The Foundation of the Church among the Heathen

[Sidenote: A.D.38]

During St. Peter's journey, the course of God's good Providence led him to the sea-port town of Joppa, on the borders of Samaria and Judaea, and there we read that "he tarried many days," a measure of time which is supposed to be equivalent to three years. At the expiration of this time an event occurred which had a deep and lasting influence on the life of the Church of Christ. [Sidenote: Further fulfilment of the promise to St. Peter.] Hitherto no Gentiles had been admitted into her fold; but now it was to be given to St. Peter first to unlock to them the door of union with Christ through His Human Nature; for to him had first been committed the Power of the Keys, as a reward for his adoring confession of Christ's Divinity[1].

Section 1. The Conversion of Cornelius.

A Roman soldier quartered at the great stronghold of Caesarea was honoured by being the occasion of the {26} gathering in of the first heathen converts. [Sidenote: A.D.41. Conversion of the gentile Cornelius.] This centurion was not a proselyte, but a Gentile, one however who feared and served God according to the light given him through reason and natural religion. He was commanded by an angel from God to send to Joppa for St. Peter to show him the way of salvation, whilst another express revelation prepared the holy Apostle for a step so contrary to all his most cherished habits and prejudices. [Sidenote: Descent of the Holy Ghost on gentile converts.] Taught by God Himself no longer to consider or treat the Gentiles as "common or unclean," St. Peter obeyed the summons of Cornelius; and, even whilst he was preaching to him and the many gentile friends he had gathered, the Holy Ghost descended visibly upon them as upon the Apostles on the Day of Pentecost. The Gift of Tongues accompanied what we may almost call a second Foundation of the Church; and we may readily believe that those Christianized Jews who had accompanied the Apostle from Joppa were "astonished" at this indication of what was in store for the Gentiles in the Kingdom of God.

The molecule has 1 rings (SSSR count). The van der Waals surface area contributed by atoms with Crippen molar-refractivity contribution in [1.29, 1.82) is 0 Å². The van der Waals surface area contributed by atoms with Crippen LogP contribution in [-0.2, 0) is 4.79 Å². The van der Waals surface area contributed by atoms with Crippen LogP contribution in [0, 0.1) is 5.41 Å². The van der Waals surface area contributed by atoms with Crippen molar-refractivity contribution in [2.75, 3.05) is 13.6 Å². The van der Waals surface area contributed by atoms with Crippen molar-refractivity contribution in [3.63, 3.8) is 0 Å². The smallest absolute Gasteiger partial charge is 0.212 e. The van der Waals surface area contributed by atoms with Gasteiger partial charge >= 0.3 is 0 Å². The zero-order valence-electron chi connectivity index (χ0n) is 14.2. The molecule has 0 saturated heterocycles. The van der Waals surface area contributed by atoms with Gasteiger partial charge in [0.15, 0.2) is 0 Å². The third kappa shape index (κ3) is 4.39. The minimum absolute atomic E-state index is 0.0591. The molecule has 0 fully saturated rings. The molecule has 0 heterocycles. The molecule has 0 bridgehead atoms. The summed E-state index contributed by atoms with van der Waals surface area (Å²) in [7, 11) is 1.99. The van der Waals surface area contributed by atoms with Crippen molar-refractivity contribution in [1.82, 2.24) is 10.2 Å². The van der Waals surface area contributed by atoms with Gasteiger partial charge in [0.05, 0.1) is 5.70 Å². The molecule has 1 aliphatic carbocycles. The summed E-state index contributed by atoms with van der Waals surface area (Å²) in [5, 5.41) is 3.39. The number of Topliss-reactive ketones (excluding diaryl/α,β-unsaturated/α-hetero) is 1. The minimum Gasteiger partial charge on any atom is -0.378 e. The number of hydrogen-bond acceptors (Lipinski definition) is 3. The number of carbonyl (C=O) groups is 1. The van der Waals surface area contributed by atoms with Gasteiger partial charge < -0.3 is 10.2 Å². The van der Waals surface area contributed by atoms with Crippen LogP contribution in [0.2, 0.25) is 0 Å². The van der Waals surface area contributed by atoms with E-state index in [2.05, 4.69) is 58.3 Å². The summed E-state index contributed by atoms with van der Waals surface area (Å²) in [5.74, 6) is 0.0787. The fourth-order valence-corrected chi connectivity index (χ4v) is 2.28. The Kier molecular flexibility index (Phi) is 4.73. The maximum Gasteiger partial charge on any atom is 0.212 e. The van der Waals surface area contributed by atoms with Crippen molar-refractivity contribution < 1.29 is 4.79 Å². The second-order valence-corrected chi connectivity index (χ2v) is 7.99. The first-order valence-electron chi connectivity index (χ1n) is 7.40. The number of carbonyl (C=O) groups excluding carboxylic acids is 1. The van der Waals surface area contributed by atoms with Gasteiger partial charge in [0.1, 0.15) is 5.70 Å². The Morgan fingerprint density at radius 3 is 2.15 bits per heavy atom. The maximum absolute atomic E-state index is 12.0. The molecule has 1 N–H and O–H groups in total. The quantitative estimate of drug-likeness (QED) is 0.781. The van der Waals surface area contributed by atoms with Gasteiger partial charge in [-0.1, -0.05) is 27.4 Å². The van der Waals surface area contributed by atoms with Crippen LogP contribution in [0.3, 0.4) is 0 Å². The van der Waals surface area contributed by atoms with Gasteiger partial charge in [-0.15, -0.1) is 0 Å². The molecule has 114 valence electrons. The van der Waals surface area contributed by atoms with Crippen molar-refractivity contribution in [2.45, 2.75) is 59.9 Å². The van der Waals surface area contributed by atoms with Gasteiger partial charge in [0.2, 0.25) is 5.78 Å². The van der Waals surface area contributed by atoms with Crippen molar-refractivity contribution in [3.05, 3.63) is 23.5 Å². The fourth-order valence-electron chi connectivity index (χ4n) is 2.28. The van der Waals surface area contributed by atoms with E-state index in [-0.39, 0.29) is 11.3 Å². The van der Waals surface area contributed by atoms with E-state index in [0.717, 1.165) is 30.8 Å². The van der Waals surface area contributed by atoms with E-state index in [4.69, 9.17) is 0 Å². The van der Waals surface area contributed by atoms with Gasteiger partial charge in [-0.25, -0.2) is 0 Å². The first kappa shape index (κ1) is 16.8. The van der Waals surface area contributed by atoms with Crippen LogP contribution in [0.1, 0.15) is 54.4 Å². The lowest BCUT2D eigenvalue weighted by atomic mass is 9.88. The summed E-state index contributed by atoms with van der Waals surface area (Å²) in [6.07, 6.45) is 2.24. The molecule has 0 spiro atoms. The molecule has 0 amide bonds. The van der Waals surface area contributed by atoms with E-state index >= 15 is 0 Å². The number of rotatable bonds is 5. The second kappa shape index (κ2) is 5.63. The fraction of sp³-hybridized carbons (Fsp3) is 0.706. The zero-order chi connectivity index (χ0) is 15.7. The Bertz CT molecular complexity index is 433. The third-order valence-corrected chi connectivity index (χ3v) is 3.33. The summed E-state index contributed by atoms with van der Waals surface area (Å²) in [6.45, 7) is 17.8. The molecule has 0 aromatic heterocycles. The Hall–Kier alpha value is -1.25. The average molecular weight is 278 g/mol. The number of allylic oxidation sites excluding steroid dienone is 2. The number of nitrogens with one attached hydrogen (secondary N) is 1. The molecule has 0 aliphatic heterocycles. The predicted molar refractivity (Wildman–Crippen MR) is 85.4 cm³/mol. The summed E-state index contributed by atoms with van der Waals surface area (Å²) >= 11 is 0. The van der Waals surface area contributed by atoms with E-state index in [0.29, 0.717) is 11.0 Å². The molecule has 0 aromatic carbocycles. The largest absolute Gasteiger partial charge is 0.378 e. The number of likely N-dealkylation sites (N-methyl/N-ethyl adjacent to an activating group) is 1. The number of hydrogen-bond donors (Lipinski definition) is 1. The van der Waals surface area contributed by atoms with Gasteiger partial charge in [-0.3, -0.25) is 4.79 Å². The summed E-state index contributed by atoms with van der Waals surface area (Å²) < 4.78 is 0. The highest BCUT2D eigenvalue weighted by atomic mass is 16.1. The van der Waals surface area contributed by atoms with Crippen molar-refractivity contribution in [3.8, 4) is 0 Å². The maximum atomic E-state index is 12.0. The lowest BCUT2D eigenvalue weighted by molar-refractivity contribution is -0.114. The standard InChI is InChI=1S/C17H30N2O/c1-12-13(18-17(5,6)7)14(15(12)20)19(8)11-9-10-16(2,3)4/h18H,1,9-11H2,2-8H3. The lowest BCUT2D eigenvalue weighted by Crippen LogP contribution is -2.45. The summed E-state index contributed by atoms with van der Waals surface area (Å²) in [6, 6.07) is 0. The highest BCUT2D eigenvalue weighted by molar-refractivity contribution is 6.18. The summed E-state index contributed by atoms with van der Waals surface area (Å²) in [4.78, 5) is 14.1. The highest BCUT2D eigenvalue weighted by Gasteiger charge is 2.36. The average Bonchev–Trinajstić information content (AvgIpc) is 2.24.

[Sidenote: Holy Baptism not superseded.]

It is worthy of remark, that notwithstanding this direct and extraordinary outpouring of the Holy Ghost -- but once before, and never since, vouchsafed to any child of Adam -- yet it was not considered by St. Peter to do away with the necessity for Holy Baptism. "He commanded them to be baptized[2]."


Section 2. The Apostolic church in Jerusalem.

[Sidenote: A.D.41. Jerusalem still the centre of the Church.]

Up to this time, and for long afterwards, Jerusalem continued to be the centre of the Church of Christ. Within her walls was the home of the Apostles during the intervals between their missions to the Christian converts in the neighbouring towns; and, as a natural consequence, it was here that the first Councils or Synods of the Church were held. [Sidenote: The Hebrews wish to impose circumcision.] Here, too, were the head-quarters of those disciples who not only clung to the Mosaic law themselves, but wished to impose circumcision and the other precepts of the Old Dispensation on gentile converts. They yielded indeed to St. Peter's plea of special and Divine direction, when summoned to Jerusalem to answer for having eaten with men uncircumcised; nay, they even rejoiced in the prospect of the gathering in of the Gentiles; but they had yet to learn the temporary nature of the Ceremonial Law, and to realize that in Christ circumcision and uncircumcision were equally valueless.